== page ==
Kerberos – KRB_AP_ERR_MODIFIED is not always an SPN problem

TLDR: This can also be caused by a mismatch in security policy “Network Security: Configure encryption types allowed for Kerberos“.


Consider the following scenario:

  • You have a web site set up to use Kerberos authentication. It doesn’t matter what kind of site, but we’ll say it’s a SharePoint site, since that’s the theme around here.
  • The site is at and its application pool is running as service account CONTOSO\SP_WEB_APP_SVC.
  • Kernel Mode authentication is not enabled in IIS Manager.
  • Domain users try to access the site and get three authentication prompts and then Access Denied.
    • Note: It’s possible that some users could have this “access denied” behavior, while others have no trouble accessing the site.
  • You look in the System event log on the web server(s) and find this error:


Event Type: Error

Event Source: Kerberos

Event Category: None

Event ID: 4

Date:  The present

Time:  Doesn’t matter

User:  N/A

Computer: WFE1


The Kerberos client received a KRB_AP_ERR_MODIFIED error from the server SP_WEB_APP_SVC. The target name used was HTTP/ This indicates that the target server failed to decrypt the ticket provided by the client. This can occur when the target server principal name (SPN) is registered on an account other than the account the target service is using. Ensure that the target SPN is only registered on the account used by the server. This error can also happen if the target service account password is different than what is configured on the Kerberos Key Distribution Center for that target service. Ensure that the service on the server and the KDC are both configured to use the same password. If the server name is not fully qualified, and the target domain (CONTOSO.COM) is different from the client domain (CONTOSO.COM), check if there are identically named server accounts in these two domains, or use the fully-qualified name to identify the server.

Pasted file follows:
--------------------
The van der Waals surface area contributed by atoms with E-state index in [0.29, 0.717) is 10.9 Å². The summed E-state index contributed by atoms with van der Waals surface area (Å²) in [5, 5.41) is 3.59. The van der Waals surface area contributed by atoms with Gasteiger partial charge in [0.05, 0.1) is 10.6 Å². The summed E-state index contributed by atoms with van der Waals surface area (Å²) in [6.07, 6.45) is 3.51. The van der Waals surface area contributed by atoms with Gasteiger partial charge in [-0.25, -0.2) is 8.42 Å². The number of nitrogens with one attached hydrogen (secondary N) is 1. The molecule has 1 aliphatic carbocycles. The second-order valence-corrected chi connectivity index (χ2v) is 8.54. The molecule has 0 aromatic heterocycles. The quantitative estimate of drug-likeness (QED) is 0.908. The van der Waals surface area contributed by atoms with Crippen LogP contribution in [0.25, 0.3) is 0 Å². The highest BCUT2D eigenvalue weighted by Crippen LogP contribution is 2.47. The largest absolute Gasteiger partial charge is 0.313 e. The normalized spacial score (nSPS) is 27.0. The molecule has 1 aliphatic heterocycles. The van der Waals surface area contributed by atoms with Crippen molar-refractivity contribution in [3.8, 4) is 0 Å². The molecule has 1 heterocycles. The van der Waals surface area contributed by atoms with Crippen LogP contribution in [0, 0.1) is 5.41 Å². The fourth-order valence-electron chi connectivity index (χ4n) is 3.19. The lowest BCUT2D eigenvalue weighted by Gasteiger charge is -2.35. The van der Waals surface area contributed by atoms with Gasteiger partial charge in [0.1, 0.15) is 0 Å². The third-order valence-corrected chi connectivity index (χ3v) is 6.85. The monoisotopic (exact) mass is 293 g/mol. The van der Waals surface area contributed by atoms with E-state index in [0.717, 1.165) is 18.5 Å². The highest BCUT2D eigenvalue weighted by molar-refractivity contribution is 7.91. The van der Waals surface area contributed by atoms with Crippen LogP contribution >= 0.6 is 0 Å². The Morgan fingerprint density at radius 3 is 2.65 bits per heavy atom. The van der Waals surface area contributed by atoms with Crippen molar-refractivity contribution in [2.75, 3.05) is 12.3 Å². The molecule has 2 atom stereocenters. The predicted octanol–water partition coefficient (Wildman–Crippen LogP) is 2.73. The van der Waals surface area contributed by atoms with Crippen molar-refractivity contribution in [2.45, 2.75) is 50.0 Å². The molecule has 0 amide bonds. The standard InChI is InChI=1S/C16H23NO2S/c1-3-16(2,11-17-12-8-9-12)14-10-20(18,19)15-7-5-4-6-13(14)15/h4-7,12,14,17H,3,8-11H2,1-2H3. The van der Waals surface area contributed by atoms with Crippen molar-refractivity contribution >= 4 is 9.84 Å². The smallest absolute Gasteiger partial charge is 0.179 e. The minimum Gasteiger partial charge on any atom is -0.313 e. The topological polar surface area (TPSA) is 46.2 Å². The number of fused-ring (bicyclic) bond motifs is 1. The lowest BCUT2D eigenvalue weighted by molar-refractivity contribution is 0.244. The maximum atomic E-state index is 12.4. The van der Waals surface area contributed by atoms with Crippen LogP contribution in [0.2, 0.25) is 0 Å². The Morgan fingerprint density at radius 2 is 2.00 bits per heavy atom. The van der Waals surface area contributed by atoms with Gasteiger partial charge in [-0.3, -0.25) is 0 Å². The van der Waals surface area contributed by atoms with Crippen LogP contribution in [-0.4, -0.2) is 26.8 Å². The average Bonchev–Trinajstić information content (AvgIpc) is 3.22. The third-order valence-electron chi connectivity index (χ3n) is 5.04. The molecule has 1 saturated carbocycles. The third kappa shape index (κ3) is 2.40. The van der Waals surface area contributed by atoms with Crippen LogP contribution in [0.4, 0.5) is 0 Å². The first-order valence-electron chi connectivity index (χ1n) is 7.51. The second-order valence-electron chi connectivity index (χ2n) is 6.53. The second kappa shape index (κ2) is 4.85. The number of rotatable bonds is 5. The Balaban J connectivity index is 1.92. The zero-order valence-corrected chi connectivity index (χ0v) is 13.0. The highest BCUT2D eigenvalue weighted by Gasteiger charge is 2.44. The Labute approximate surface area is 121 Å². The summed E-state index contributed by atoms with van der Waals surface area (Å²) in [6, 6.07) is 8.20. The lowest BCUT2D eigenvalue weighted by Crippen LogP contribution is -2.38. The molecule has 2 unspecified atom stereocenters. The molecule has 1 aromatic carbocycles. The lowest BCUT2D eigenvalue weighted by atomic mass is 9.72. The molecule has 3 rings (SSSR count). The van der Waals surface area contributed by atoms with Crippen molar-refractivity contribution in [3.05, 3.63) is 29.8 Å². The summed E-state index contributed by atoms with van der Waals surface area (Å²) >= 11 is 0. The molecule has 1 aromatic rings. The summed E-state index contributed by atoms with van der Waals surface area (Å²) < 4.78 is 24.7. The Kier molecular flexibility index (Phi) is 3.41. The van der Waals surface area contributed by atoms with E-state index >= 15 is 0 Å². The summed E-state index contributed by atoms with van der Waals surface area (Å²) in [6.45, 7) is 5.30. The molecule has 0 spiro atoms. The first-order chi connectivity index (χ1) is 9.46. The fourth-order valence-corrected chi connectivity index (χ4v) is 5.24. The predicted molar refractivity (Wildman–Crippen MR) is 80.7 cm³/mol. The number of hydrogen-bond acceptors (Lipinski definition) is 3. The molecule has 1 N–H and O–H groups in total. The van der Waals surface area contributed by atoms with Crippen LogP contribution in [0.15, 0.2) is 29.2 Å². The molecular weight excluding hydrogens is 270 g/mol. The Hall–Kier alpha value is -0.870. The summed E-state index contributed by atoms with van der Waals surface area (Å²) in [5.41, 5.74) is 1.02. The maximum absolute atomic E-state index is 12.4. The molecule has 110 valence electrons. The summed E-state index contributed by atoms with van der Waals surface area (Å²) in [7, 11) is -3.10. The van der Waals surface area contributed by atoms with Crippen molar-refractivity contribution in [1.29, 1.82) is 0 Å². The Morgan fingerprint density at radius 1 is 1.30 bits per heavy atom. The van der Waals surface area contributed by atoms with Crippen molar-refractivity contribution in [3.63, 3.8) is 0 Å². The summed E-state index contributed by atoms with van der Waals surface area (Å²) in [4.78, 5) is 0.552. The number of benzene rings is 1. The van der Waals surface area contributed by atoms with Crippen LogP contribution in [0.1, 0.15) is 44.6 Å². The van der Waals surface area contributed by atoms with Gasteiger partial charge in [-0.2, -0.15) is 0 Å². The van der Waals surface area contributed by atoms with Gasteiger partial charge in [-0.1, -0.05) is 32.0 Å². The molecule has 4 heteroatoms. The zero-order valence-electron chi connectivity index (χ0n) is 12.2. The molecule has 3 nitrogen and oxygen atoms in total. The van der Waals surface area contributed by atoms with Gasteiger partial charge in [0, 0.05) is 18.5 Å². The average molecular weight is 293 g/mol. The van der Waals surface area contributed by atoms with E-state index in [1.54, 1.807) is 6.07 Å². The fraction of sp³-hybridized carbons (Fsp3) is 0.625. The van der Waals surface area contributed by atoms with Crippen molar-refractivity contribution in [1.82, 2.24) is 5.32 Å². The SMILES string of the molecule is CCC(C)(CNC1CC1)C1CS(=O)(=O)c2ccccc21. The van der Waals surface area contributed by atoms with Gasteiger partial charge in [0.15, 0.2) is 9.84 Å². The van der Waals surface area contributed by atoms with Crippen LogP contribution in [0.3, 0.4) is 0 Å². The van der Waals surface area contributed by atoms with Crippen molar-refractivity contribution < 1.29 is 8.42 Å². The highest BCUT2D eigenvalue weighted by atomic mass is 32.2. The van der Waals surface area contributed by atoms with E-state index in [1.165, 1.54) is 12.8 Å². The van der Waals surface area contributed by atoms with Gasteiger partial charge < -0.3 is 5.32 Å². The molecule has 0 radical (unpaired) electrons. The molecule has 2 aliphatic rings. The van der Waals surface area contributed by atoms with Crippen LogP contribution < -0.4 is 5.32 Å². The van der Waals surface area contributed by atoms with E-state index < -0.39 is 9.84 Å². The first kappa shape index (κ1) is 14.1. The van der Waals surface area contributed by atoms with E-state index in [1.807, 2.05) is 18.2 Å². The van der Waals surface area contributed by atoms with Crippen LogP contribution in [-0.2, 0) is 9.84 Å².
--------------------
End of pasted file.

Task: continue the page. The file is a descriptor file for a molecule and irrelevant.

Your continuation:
Most commonly, the “KRB_AP_ERR_MODIFIED” error means that you have a Service Principal Name (SPN) issue, specifically, the SPN has been added to the wrong account. You should check those things first.

In our scenario above, we know that the application pool is running as a domain account and Kernel Mode authentication is disabled, which is the typical configuration for a SharePoint web app. In that case, we need an HTTP SPN set for the site host name, and set on the account running the application pool.


We can use SETSPN -l (that’s a lower case L) to see which SPNs have been set on our service account:

Command: setspn -l CONTOSO\SP_WEB_APP_SVC

Example output:

Registered ServicePrincipalNames for CN=SP_WEB_APP_SVC,OU=Service Accounts,DC=contoso,DC=com:




You an also do it the opposite way, where you search for a given SPN to see which account it’s set on. For that you use SETSPN -q

Command: setspn -q HTTP/

Example output:

Checking domain DC=contoso,DC=com

CN=SP_WEB_APP_SVC,OU=Service Accounts,DC=contoso,DC=com



Existing SPN found!